Fonterra The Largest Diary Exporter Says Dairy Demand Has Remained Steady
As many dairy farmers struggle with changing dietary demands, there was some positive news on Monday.
Fonterra changed it’s 2019-2020 forecast to a higher number than what was previously predicted. The farmgate price Fonterra put out on Monday is between NZ$6.55 to NZ$7.55. Per kilogram of milk solids.
The original forecast Fonterra put out was, NZ$6.25 to NZ$7.23 per kilogram. The Chairman of Fonterra, John Monaghan explained the new figures via a statement, he said, “Demand for whole milk powder, has been firm, and for the full season, we’re expecting it to be above last year”.
The guidance hike was announced a month after the company said it was going to focus more on domestic milk production, versus production out of the country.
The diary giant does business with over 10,000 U.S. Farmers, and have been facing a lot of criticism from those partners over the years. The company branched into China, which made it’s shares plummet angering shareholders and farmer they partner with.
A newly appointed CEO, Mike Hurrell, has been primarily responsible for moving the company in a different direction. Hurrell said there are more and more, signs that milk prices are on the way up. That’s positive for Fonterra, our employees, and farmers we partner with.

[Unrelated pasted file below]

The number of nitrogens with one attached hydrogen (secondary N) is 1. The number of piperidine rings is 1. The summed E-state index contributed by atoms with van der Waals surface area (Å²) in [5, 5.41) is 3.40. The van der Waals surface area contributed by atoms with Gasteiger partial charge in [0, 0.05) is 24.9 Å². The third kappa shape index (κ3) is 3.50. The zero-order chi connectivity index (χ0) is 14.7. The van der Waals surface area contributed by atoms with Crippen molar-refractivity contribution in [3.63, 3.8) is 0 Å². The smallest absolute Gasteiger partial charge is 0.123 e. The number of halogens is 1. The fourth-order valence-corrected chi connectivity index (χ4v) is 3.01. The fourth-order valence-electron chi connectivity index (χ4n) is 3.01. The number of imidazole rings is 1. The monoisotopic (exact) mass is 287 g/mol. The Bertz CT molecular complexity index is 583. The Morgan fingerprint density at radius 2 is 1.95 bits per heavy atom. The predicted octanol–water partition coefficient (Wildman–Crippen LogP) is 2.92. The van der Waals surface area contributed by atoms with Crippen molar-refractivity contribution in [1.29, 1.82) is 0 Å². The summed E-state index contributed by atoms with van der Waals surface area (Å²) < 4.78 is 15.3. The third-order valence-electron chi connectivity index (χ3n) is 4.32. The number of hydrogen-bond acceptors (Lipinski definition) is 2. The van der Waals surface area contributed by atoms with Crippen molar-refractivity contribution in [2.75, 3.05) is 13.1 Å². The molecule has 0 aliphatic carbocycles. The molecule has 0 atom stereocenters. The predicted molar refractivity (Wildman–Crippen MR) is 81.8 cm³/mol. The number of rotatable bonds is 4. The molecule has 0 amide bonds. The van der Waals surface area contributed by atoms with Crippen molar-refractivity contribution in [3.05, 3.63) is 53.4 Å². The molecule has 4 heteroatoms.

CEO Hurrell Said The New Numbers Means Our Partners Have To Still Work Very Hard
Hurrell said just because the numbers have been revised, should not give anyone a false sense of security.
Furthermore, Hurrell said,
“The mid point of the reversed range does mean our teams will need to continue to push hard to achieve our margins. But so far we’re comfortable with how this season is shaping up in terms of underlying business performance”
Although this is good news for some milk farmers, others all around the country continue to struggle to survive. A once booming dairy farm industry, Anderson, South Carolina now only has one cow farm left.
Megan Dobbins, grew up in a family of dairy farmers, who were at it for over 125 years. Dobbins said that at one time there were over 300 cows on ‘Pine Lane Farm’.
Now there aren’t any, the name of the farm is now, ‘Four M Farm’. Dobbins said she feels empty now not seeing cows, a sight she saw her entire life. Dobbins struggled to keep the family farm running.
As ‘Four M Farm’ she kept it going for 45 years. It was the last family run dairy farm in Anderson County, SC. It too has been shuttered and put out of business earlier this year.
The Number Of Dairy Cows In South Carolina Continue To Drop
According to the Department of Agriculture (DOA) during it’s dairy heyday South Carolina had over 190,000 dairy farms.
Now according to the DOA there are only 14,000 dairy milk cows, and the number continues to drop. Twenty years ago there were 33 dairy farms in Anderson County, producing and selling milk.
After the ‘Four M Farm’ closed, there is just one left, barely hanging on by a thread. Dobbins recalls the day that she had to sell off the few remaining cows she had left.
She said these were cows she raised from calves. “I hope they know I tried and I hope they are onto better places”. Furthermore, Dobbins said a part of her heart broke the day the cows left.